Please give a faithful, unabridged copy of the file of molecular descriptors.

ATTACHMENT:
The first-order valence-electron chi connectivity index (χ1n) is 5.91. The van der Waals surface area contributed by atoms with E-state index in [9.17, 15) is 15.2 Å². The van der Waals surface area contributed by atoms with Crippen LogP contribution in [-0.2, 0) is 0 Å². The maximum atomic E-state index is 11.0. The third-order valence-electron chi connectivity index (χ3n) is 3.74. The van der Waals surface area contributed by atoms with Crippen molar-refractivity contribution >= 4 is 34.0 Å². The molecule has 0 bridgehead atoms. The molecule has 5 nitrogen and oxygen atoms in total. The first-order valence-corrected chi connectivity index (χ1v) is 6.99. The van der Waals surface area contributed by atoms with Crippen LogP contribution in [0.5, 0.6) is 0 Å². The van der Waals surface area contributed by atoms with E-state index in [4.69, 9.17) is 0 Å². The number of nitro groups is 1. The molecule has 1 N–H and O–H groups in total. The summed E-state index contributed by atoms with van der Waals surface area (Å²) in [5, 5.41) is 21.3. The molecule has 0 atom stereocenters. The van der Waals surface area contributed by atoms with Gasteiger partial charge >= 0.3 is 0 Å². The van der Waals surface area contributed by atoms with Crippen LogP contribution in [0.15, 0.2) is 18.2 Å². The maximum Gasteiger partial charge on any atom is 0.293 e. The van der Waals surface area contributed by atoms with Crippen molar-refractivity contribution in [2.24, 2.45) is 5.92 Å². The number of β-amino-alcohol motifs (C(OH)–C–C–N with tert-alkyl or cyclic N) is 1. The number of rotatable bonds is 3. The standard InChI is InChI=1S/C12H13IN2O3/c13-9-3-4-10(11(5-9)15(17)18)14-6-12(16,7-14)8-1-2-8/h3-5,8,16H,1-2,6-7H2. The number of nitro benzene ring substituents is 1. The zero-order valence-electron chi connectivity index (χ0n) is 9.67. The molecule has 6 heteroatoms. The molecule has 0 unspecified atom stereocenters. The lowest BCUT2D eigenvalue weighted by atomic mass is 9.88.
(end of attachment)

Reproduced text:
The first-order valence-electron chi connectivity index (χ1n) is 5.91. The van der Waals surface area contributed by atoms with E-state index in [9.17, 15) is 15.2 Å². The van der Waals surface area contributed by atoms with Crippen LogP contribution in [-0.2, 0) is 0 Å². The maximum atomic E-state index is 11.0. The third-order valence-electron chi connectivity index (χ3n) is 3.74. The van der Waals surface area contributed by atoms with Crippen molar-refractivity contribution >= 4 is 34.0 Å². The molecule has 0 bridgehead atoms. The molecule has 5 nitrogen and oxygen atoms in total. The first-order valence-corrected chi connectivity index (χ1v) is 6.99. The van der Waals surface area contributed by atoms with Crippen LogP contribution in [0.5, 0.6) is 0 Å². The van der Waals surface area contributed by atoms with E-state index in [4.69, 9.17) is 0 Å². The number of nitro groups is 1. The molecule has 1 N–H and O–H groups in total. The summed E-state index contributed by atoms with van der Waals surface area (Å²) in [5, 5.41) is 21.3. The molecule has 0 atom stereocenters. The van der Waals surface area contributed by atoms with Gasteiger partial charge >= 0.3 is 0 Å². The van der Waals surface area contributed by atoms with Crippen LogP contribution in [0.15, 0.2) is 18.2 Å². The maximum Gasteiger partial charge on any atom is 0.293 e. The van der Waals surface area contributed by atoms with Crippen molar-refractivity contribution in [2.24, 2.45) is 5.92 Å². The number of β-amino-alcohol motifs (C(OH)–C–C–N with tert-alkyl or cyclic N) is 1. The number of rotatable bonds is 3. The standard InChI is InChI=1S/C12H13IN2O3/c13-9-3-4-10(11(5-9)15(17)18)14-6-12(16,7-14)8-1-2-8/h3-5,8,16H,1-2,6-7H2. The number of nitro benzene ring substituents is 1. The zero-order valence-electron chi connectivity index (χ0n) is 9.67. The molecule has 6 heteroatoms. The molecule has 0 unspecified atom stereocenters. The lowest BCUT2D eigenvalue weighted by atomic mass is 9.88.